Study of Congress, its structure, procedures, role, and impact in American Government. Prerequisite: POSC 111.
Prerequisite(s) / Corequisite(s):
Course Rotation for Day Program:
Offered Odd Spring.
Most current editions of the following:
Any current edition of a textbook on Congress or legislative process covering all topics in the Topical Outline. Suggested texts are:
By Dodd and Oppenheimer (C Q Press) Recommended
Congressional Procedures and the Policy Process
By Oleszek, Walter (C Q Press) Recommended
Congress and Its Members
By Davidson (CQ Press) Recommended
The American Congress
By Smith, Roberts, and Wielen (Cambridge) Recommended
Course Learning Outcomes
Explain the historical development of the U.S. Congress and how the institution has evolved over time.
Describe the process whereby members of the House and Senate are elected and critique those processes.
Describe how committees, parties, leadership roles, interest groups, and informal groups such as caucuses affect Congresses behavior.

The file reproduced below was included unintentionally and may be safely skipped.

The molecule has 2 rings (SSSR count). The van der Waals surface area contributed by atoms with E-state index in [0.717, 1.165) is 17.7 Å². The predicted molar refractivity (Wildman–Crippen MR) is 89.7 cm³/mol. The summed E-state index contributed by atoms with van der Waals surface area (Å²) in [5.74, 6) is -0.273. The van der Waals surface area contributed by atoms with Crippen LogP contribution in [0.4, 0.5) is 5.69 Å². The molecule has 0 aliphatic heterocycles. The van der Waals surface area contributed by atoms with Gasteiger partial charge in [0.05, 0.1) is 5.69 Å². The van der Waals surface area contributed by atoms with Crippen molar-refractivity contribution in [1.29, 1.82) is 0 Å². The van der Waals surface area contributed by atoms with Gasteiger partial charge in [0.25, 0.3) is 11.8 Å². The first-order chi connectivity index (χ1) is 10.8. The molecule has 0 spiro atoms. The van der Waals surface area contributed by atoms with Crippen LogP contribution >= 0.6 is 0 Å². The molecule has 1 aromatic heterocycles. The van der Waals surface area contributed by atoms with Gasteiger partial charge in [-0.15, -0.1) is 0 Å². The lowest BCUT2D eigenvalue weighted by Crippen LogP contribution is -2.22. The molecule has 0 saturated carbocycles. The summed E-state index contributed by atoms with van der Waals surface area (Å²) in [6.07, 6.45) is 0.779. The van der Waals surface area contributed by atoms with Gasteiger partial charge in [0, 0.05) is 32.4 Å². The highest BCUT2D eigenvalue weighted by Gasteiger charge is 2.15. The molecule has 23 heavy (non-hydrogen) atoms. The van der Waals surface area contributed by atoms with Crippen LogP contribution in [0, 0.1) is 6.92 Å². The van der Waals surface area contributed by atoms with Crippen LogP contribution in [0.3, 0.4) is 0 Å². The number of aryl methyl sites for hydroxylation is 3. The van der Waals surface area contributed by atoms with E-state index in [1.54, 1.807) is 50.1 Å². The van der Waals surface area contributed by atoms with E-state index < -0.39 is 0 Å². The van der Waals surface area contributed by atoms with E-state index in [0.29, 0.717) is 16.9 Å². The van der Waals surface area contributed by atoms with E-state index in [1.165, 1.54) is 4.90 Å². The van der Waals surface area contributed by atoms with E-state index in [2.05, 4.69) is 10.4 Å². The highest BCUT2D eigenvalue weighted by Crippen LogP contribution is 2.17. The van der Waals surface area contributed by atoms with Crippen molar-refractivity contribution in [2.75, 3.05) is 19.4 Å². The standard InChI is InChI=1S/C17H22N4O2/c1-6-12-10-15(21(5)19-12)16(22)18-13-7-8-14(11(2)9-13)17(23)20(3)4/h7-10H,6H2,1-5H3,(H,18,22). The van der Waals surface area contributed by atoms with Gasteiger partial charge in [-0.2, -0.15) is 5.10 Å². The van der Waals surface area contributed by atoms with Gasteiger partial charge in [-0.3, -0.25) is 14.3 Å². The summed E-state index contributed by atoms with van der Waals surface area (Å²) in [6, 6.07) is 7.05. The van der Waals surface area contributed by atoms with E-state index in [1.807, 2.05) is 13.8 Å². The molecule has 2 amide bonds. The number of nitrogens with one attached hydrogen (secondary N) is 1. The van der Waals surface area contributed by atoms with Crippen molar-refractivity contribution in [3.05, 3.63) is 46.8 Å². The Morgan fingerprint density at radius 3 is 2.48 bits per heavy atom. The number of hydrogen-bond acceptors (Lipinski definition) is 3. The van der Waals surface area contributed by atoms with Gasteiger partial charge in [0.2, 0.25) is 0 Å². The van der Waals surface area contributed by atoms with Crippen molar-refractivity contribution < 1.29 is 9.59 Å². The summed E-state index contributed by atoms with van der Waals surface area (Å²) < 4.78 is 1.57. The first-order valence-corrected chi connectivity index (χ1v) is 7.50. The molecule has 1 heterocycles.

Explain the process of producing legislation from introduction to final passage.
Describe the relationship between Congress and the other branches of government as well as between Congress and external entities such as interest groups and the media.
Major Topics/Skills to be Covered:
Note: A significant writing component is required for this course. The requirement may be satisfied by requiring students to write a single type-written paper of twelve or more pages, properly cited, or by multiple assignments of similar length.
NOTE: The intention of this master course syllabus is to provide an outline of the contents of this course, as specified by
the faculty of Columbia College, regardless of who teaches the course, when it is taught, or where it is taught. Faculty members teaching this
course for Columbia College are expected to facilitate learning pursuant to the course learning outcomes and cover the subjects listed in the Major Topics/Skills to be Covered section.
However, instructors are also encouraged to cover additional topics of interest so long as those topics are relevant to the course's
subject. The master syllabus is, therefore, prescriptive in nature but also allows for a diversity of individual approaches to course material.